13. Thanks for reposting this. Explanations for seasonal and daily reading variations are interesting.

    I’ve been following your daily readings. As you folks reported, several averages at the end of April had to be corrected due to (I assume) bad calibration gas. I appreciate that it must be a continuing challenge to publicly publish daily averages. But could you share more about this incident? Also what is the expected error for daily averages?

  14. The primary calibration gas at Mauna Loa is typically changed about every 18 months or so. The instrument compares the unknown air with the known calibration gas so it is desirable to keep the calibration gas’ concentration close to the ambient air’s value. It would not be good, for example, to calibrate the instrument today with the 315ppm air that was characteristic of the late 1950s since air today is over 400ppm. Therefore the CO2 concentration of the replacement calibration gases is usually about 3ppm or so higher than the one it replaced, about matching the growth rate of CO2 in the air.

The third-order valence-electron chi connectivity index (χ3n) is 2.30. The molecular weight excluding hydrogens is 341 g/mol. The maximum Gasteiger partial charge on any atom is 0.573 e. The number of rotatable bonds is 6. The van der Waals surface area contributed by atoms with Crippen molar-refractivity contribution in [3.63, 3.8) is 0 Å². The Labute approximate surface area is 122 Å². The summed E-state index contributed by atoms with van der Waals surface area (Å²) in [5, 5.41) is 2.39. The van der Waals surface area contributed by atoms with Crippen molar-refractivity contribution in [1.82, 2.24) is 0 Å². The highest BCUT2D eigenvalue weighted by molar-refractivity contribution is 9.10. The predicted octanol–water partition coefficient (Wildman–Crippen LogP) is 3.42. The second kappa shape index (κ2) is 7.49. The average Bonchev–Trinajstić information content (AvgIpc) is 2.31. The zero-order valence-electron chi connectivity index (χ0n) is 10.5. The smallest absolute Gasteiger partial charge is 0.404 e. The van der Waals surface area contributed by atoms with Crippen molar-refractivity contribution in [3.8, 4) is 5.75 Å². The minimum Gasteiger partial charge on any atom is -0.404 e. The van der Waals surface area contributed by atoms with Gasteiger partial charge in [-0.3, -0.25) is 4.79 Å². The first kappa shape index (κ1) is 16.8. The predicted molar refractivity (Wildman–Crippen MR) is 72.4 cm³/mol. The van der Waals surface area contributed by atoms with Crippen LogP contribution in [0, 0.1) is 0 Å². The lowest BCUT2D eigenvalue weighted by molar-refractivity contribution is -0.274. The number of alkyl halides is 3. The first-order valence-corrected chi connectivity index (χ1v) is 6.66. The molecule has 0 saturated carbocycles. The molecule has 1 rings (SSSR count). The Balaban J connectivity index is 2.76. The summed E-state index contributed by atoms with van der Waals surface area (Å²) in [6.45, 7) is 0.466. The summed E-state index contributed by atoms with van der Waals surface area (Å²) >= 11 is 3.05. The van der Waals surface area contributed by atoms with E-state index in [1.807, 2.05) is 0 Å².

The calibration tank change that occurred on 28th April 2015 replaced an approximately 393ppm tank with an ~396 ppm tank. This calibration concentration change was not included in the software that works up the data until early May, so the air data during that period appeared to decrease by about 3ppm.

    Errors in daily readings can come from a variety of factors including errors in the declared values of the calibration gases, which is of order of a few 1/10ths of a ppm and instrument variability, which is smaller than this. Other errors, such as omitting to account for a calibration gas change, can also occur.